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Why the Congress cannot erase Narasimha Rao

December 30, 2009 17:42 IST

It's almost as if P V Narasimha Rao never existed, as if the most difficult years in India's recent history were being managed by the invisible hands of Indira and Rajiv Gandhi. The credit for economic reforms all goes to Rajiv Gandhi while the blame for Ayodhya is reserved for Rao. This was Sonia Gandhi's version of India's recent history during the 125th Foundation Day ceremony of the Indian National Congress. She enumerated the achievements of every Congress prime minister since independence but erased Rao and his contributions from her narrative.

Renouncing one of its most successful Prime Ministers at the altar of expediency and defending Atal Bihari Vajpayee's 'secular' credentials is a feat only the Grand Old Party of India is capable of accomplishing. The Liberhan Commission report by exonerating Narasimha Rao and censuring Vajpayee had put the Congress in a quandary. After all the meta-narrative of the post-Rao years has been that the demolition of Babri Masjid on December 6, 1998 was Rao's fault. For this Rao was not merely punished but humiliated. Even in his death he remained a persona non grata with even his body not being allowed to be taken inside the All India Congress Committee building.

The debate in Parliament on the Liberhan report made it amply clear that the focus of Congress' defence will remain on Rao. The home minister declaimed that the Rao government "made a wrong political judgment" and Rao "paid the price for this." The Union Minister for Minority Affairs Salman Khursheed admitted that the Congress has "erred" but underlined that "hamare paanv khisak gaye the till fortunately Sonia Gandhi took over and saved usÂ…" After all, Rahul Gandhi had made it clear long time back that has a member of Nehru-Gandhi family been in power, the demolition would not have taken place.

It is not difficult to decipher why Congress has over the years created this myth that Rao was a closet RSS-wallah. This allowed the Congress to absolve its rank and file of all the blame and make Rao a convenient scapegoat. It is neatly forgotten that it was Rajiv Gandhi's government that opened the locks and performed shilanyas at the disputed site. Clearly as Prime Minister Rao failed in his duty to protect the disputed structure in Ayodhya. But his failure was also the failure of the entire top brass of the Congress who were part of the government and decision-making process. And it's a failure of the age-old Congress policy of using religion for political mobilisation. To blame Rao for Ayodhya fiasco, therefore, is not only dishonest but also disgraceful. More importantly, Rao's failure cannot be an excurse to deprive him of all the credit that is his due as the nation's prime minister at one of the most difficult times in India's contemporary history.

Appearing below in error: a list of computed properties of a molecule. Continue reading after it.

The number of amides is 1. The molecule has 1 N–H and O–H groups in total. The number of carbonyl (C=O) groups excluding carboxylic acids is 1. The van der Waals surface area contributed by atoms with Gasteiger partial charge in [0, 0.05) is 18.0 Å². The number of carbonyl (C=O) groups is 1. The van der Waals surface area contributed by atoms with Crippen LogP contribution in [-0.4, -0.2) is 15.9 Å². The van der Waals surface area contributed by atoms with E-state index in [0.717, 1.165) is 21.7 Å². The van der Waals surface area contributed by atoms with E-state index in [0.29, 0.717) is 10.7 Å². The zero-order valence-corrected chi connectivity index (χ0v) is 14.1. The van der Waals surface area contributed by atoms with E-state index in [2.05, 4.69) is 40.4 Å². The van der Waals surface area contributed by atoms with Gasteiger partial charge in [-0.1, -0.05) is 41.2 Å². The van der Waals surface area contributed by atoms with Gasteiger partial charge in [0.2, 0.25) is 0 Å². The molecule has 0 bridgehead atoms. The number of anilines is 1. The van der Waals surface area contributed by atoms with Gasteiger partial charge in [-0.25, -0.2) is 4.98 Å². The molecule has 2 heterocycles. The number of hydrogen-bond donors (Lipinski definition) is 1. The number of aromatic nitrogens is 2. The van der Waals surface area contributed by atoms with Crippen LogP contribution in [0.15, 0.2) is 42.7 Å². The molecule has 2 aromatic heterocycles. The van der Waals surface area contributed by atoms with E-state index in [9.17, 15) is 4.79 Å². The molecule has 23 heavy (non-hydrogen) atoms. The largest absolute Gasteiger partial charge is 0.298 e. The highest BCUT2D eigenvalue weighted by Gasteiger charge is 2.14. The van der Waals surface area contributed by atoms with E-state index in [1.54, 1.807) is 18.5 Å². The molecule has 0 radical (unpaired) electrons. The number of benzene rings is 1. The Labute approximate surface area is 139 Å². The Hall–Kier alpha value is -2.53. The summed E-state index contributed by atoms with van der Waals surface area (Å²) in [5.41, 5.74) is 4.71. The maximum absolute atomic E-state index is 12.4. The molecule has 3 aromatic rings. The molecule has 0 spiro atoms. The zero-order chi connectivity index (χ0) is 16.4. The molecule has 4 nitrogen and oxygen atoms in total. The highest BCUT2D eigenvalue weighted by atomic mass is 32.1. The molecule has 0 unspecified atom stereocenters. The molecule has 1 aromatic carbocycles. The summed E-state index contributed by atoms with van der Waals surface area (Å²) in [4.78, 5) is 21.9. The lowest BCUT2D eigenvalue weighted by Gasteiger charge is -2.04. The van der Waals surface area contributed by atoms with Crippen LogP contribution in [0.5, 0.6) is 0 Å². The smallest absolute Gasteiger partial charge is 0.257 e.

Early 1990s was a time when a succession of weak governments had left India rudderless, economically, politically and strategically. The world was changing rapidly and the Indian economy was collapsing. India was facing a million mutinies and there was no one of national stature to stem the tide. The Mandal-mandir discourse was threatening to unravel India. It was at such a juncture that Rao assumed power. He had scant support from the senior party leadership of his own party, all of whom had their own aspirations to become the prime minister.